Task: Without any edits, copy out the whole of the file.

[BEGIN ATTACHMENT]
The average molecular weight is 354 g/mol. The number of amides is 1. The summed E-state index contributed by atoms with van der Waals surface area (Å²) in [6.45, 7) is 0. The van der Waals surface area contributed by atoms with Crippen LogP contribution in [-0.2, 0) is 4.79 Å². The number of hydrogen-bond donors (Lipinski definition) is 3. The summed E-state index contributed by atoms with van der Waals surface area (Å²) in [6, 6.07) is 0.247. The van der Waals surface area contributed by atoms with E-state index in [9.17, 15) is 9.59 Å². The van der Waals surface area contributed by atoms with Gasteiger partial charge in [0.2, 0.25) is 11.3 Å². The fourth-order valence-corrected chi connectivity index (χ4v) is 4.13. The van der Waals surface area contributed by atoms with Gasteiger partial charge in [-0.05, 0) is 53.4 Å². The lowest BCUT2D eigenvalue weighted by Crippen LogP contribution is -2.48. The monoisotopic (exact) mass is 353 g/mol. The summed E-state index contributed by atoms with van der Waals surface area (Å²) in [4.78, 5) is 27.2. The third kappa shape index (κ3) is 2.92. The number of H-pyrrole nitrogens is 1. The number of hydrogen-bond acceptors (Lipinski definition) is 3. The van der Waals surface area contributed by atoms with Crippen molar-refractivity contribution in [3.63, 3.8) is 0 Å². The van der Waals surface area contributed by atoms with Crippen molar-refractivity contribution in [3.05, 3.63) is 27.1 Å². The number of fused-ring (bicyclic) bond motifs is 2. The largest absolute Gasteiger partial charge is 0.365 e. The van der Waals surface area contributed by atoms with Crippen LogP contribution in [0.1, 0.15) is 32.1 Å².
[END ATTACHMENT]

The average molecular weight is 354 g/mol. The number of amides is 1. The summed E-state index contributed by atoms with van der Waals surface area (Å²) in [6.45, 7) is 0. The van der Waals surface area contributed by atoms with Crippen LogP contribution in [-0.2, 0) is 4.79 Å². The number of hydrogen-bond donors (Lipinski definition) is 3. The summed E-state index contributed by atoms with van der Waals surface area (Å²) in [6, 6.07) is 0.247. The van der Waals surface area contributed by atoms with E-state index in [9.17, 15) is 9.59 Å². The van der Waals surface area contributed by atoms with Gasteiger partial charge in [0.2, 0.25) is 11.3 Å². The fourth-order valence-corrected chi connectivity index (χ4v) is 4.13. The van der Waals surface area contributed by atoms with Gasteiger partial charge in [-0.05, 0) is 53.4 Å². The lowest BCUT2D eigenvalue weighted by Crippen LogP contribution is -2.48. The monoisotopic (exact) mass is 353 g/mol. The summed E-state index contributed by atoms with van der Waals surface area (Å²) in [4.78, 5) is 27.2. The third kappa shape index (κ3) is 2.92. The number of H-pyrrole nitrogens is 1. The number of hydrogen-bond acceptors (Lipinski definition) is 3. The van der Waals surface area contributed by atoms with Crippen molar-refractivity contribution in [3.63, 3.8) is 0 Å². The van der Waals surface area contributed by atoms with Crippen molar-refractivity contribution in [3.05, 3.63) is 27.1 Å². The number of fused-ring (bicyclic) bond motifs is 2. The largest absolute Gasteiger partial charge is 0.365 e. The van der Waals surface area contributed by atoms with Crippen LogP contribution in [0.1, 0.15) is 32.1 Å².